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The Making of the Ancient Greek EconomyInstitutions, Markets, and Growth in the City-States$
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Alain Bresson

Print publication date: 2018

Print ISBN-13: 9780691183411

Published to Princeton Scholarship Online: January 2019

DOI: 10.23943/princeton/9780691183411.001.0001

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The Greek Cities and the Market

The Greek Cities and the Market

(p.415) XV The Greek Cities and the Market
The Making of the Ancient Greek Economy

Alain Bresson

, Steven Rendall
Princeton University Press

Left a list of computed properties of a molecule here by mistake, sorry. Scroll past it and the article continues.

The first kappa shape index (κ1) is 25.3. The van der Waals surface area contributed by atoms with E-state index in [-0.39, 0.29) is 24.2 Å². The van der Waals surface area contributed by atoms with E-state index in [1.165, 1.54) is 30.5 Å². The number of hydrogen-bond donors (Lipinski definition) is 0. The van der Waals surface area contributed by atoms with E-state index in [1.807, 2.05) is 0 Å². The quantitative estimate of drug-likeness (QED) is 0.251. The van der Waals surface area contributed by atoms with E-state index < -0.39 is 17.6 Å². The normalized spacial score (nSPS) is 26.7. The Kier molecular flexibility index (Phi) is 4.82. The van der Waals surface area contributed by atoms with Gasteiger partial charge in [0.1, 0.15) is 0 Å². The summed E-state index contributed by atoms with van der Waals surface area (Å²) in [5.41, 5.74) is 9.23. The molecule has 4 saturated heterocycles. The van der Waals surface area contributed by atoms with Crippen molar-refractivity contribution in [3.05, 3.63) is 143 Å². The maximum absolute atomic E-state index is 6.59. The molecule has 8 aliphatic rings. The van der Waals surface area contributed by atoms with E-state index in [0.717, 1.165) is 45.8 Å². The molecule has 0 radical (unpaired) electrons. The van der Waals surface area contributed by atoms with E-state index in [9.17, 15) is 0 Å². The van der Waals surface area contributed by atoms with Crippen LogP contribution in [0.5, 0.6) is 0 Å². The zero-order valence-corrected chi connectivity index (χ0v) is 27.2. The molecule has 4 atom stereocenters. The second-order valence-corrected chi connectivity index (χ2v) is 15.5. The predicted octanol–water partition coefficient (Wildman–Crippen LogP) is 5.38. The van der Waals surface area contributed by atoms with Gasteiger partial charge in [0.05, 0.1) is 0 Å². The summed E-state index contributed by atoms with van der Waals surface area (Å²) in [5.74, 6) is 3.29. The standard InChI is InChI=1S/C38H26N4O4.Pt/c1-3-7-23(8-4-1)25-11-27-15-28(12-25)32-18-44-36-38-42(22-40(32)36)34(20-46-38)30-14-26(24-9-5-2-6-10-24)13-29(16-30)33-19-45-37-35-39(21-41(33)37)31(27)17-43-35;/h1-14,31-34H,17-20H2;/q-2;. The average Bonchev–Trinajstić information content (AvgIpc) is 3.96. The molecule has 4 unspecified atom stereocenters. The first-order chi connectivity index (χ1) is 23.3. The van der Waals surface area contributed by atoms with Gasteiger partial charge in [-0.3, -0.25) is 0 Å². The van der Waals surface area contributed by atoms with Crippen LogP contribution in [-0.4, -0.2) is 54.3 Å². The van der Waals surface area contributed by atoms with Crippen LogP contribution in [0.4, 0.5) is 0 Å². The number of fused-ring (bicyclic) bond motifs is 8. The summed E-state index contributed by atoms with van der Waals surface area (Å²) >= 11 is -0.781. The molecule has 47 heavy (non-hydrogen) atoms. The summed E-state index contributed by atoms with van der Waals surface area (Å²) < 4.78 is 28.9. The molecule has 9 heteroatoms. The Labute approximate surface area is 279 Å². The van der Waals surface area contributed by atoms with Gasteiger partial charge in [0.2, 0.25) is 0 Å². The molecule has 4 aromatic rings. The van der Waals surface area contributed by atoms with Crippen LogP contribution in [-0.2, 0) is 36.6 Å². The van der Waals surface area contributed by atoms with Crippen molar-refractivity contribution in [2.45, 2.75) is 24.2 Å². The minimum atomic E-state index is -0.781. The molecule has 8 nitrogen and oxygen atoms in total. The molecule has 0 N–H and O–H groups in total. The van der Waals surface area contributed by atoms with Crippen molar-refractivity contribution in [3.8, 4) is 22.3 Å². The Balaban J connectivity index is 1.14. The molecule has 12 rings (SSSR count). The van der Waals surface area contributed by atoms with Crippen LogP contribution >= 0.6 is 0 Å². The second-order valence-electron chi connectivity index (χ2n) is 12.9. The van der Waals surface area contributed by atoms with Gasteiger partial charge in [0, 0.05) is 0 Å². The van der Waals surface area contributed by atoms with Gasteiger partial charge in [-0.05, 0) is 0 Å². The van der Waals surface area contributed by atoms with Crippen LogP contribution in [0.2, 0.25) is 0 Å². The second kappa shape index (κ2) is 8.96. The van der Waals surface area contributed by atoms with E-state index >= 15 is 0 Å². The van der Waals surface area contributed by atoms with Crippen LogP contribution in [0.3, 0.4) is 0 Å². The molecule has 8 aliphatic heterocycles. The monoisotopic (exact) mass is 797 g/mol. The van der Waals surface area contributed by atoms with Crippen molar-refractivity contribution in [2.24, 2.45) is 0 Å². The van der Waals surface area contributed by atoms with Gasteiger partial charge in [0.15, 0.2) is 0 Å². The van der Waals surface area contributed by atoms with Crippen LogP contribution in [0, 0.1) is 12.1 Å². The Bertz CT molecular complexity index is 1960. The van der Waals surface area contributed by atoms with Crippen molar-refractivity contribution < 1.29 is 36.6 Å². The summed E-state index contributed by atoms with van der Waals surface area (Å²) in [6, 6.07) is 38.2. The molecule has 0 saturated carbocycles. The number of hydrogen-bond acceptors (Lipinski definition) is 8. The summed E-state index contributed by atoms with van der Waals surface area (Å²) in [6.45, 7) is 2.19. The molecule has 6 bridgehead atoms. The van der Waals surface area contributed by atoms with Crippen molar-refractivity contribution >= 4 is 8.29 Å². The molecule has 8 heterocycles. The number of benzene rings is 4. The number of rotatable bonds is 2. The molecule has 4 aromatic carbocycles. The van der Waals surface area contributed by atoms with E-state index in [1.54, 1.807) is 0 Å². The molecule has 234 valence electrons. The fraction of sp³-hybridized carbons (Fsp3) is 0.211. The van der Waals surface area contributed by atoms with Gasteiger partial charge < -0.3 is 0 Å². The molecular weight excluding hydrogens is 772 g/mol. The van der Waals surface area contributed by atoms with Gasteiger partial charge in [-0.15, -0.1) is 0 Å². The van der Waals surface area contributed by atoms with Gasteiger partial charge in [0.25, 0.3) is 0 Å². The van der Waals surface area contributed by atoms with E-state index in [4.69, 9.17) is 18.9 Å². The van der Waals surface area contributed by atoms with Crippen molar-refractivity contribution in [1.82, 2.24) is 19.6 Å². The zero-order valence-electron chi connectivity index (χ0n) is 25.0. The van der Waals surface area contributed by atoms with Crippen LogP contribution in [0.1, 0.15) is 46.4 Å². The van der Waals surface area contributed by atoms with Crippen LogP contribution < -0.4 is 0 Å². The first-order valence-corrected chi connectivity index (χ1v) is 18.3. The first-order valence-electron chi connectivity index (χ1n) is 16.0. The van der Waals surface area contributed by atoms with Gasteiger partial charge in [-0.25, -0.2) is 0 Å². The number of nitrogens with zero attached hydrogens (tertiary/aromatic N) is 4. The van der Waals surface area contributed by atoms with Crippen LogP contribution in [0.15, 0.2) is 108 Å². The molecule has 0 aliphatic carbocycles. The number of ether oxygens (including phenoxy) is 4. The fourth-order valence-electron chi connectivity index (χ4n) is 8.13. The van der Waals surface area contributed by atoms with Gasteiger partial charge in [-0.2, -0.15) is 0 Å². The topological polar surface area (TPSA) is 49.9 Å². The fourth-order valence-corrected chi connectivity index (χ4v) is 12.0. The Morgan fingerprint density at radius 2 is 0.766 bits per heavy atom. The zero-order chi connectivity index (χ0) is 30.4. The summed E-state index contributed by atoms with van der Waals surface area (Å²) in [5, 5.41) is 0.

This chapter examines the extent and the limits of the market system in ancient Greece. It begins with a historical overview of the center-periphery model that emerged during the period, predation as a defining characteristic of the ancient Greek market, and the divergence of prices from one region to another—often seen as a symptom of a lack of market integration. It then compares the overall performance of the market in the city-states with those of the cities of medieval and modern Europe before discussing the disequilibrium between supply and demand and the form of risk management adopted by individuals and by cities that made the market of ancient Greece far from being a “perfect market.” The chapter concludes with an analysis of the Nash equilibrium that characterized the market and the factors that limited the production of grain to be sold on the market.

Keywords:   market system, center-periphery model, predation, prices, Europe, risk management, perfect market, Nash equilibrium, grain

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